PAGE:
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Black Beauty Meteorite Studied for Clues to History of Mars

Image: Black Beauty Meteorite Studied for Clues to History of Mars

By Morgan Chilson   |   Thursday, 21 Nov 2013 04:27 PM

A meteorite from Mars, called the Black Beauty, is revealing the history of that planet through particles that may be as old as 4.4 billion years.

Black Beauty was found in northern Africa and zircon crystals in it are ancient and may have been part of Mars' crust, scientists told CNN.

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“It’s just pressing its nose against the creation of Mars,” Florida State University professor Munir Humayun, who will publish a study of the rock in the journal Nature, told CNN.

Another scientist who has studied the meteorite told CNN that it's different from other Martian meteorites. “If I were going to start looking (for evidence of past Martian life),” Carl Agee said, “this would be the first place I would go, to this meteorite, because it is a sample from the surface.”

The meteorite has 10 to 30 times more water than other meteorites from Mars that have been discovered, Agee told CNN.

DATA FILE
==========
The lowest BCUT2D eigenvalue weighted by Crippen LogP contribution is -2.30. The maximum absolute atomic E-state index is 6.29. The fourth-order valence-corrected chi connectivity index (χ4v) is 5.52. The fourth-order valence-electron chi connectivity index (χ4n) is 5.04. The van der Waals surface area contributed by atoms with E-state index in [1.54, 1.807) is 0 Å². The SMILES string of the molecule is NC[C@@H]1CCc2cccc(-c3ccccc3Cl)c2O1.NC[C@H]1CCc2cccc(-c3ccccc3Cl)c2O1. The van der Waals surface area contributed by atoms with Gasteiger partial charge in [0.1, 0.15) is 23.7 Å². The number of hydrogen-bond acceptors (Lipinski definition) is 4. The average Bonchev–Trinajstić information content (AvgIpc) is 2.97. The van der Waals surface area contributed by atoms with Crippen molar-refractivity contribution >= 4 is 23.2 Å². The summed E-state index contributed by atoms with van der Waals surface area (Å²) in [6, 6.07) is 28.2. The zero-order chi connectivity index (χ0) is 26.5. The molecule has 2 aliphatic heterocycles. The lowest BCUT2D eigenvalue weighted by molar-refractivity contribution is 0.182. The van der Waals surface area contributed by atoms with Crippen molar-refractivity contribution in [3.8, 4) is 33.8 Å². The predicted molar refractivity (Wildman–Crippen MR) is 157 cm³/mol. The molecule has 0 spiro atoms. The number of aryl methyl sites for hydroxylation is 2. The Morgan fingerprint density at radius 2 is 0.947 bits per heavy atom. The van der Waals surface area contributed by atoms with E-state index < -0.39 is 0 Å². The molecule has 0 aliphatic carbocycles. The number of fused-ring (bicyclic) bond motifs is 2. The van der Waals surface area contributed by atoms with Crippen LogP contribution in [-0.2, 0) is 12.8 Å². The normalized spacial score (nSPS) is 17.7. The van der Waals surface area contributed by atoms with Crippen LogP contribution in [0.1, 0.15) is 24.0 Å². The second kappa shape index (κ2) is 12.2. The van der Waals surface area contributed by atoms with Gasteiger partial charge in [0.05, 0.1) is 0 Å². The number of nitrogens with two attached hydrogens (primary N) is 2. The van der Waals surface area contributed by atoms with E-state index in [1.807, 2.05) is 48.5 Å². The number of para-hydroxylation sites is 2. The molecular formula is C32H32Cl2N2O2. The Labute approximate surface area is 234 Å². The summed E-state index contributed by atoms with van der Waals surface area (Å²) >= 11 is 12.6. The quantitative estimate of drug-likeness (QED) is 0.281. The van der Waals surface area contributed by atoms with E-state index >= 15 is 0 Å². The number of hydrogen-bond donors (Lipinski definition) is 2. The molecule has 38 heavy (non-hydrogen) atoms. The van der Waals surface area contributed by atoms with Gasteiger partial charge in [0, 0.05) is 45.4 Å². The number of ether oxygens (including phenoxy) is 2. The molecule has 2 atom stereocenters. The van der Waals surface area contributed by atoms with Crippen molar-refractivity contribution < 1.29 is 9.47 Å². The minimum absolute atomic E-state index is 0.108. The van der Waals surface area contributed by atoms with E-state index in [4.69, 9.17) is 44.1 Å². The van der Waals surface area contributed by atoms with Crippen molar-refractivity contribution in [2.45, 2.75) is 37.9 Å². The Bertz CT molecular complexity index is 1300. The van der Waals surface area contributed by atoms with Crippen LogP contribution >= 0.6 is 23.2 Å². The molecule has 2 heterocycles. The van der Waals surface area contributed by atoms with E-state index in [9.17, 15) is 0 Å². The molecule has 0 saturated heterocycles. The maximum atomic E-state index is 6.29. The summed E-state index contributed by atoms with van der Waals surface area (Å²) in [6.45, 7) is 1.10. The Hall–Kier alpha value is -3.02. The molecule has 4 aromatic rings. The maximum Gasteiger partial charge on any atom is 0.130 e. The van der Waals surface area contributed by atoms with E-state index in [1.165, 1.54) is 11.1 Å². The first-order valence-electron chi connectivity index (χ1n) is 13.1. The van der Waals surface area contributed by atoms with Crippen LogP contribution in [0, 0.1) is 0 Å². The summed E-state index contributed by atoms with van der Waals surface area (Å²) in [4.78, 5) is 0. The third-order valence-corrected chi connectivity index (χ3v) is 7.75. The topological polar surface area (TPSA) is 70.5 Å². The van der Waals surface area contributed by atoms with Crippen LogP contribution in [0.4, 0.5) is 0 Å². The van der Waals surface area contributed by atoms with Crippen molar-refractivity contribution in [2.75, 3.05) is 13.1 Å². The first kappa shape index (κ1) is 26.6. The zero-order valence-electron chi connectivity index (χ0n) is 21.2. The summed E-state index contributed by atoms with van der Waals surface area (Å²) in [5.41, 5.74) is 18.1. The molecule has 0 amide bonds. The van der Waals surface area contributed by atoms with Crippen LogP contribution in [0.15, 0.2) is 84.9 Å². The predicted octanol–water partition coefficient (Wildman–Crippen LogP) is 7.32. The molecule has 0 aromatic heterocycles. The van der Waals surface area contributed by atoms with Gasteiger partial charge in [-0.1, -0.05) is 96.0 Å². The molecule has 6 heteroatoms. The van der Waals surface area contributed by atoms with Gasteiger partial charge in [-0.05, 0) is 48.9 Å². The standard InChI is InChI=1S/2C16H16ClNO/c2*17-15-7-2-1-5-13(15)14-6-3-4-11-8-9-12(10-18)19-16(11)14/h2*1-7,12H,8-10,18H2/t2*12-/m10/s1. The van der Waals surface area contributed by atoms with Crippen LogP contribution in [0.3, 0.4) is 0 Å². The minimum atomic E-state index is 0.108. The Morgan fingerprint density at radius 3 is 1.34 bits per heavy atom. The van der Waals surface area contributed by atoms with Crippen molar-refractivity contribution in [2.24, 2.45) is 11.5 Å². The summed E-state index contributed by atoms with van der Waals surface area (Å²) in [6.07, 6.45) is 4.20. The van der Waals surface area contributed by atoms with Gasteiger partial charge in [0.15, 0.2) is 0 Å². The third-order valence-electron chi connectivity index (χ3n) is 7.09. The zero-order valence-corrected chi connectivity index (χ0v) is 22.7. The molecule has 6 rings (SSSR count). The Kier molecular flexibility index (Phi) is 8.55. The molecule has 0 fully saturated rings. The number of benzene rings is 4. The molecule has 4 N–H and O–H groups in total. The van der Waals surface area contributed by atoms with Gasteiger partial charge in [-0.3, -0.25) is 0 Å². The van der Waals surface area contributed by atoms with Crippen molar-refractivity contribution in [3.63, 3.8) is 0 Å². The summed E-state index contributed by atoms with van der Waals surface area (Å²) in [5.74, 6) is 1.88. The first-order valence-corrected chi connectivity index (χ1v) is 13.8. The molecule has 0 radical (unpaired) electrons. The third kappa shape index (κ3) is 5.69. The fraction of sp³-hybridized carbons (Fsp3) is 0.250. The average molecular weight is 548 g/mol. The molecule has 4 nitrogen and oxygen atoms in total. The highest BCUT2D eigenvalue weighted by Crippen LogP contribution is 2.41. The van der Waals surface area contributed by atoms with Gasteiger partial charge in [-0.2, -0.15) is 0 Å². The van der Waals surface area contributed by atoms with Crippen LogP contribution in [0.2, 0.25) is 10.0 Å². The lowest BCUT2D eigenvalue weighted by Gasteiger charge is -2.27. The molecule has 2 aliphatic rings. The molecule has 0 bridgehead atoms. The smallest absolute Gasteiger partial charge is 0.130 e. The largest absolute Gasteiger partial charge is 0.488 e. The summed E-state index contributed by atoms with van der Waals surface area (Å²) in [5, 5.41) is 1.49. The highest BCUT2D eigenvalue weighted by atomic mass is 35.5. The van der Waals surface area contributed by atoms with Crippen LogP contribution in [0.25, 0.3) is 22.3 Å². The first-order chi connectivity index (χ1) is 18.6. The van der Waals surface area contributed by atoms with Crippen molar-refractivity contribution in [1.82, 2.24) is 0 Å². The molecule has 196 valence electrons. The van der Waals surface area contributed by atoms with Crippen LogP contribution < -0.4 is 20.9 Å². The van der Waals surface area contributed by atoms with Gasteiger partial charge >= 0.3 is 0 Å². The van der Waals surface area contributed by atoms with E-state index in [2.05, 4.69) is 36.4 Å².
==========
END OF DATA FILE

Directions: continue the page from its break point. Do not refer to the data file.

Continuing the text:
Initially, the glossy black meteorite was estimated to be just 2 billion years old. But looking at all aspects found the zircon crystals, which pushed the estimate to 4.4 billion.

Humayun told the BBC that he and others would be studying the rock for any any glimpses of past life, but that it probably had living organisms in it in the desert, which would make it difficult to tell.

“The crust of Mars must have differentiated really quickly, rather than gradually over time. There was a big volcanic episode all over the surface, which then crusted up, and after that the volcanism dropped dramatically,” Humayun told BBC. “When it did this it also must have out-gassed water, carbon dioxide, nitrogen and other gases to produce a primordial atmosphere ... and also a primordial ocean."

Black Beauty’s interesting history didn’t stop when it left Mars, CNN said. In Northwest Africa, nomads wander through the desert to find rocks and fossils to sell. Agee looked at the rock, bought by a private collector, and wasn’t even sure it was a meteorite. Then he cut into it and there was no doubt it was an unusual specimen.

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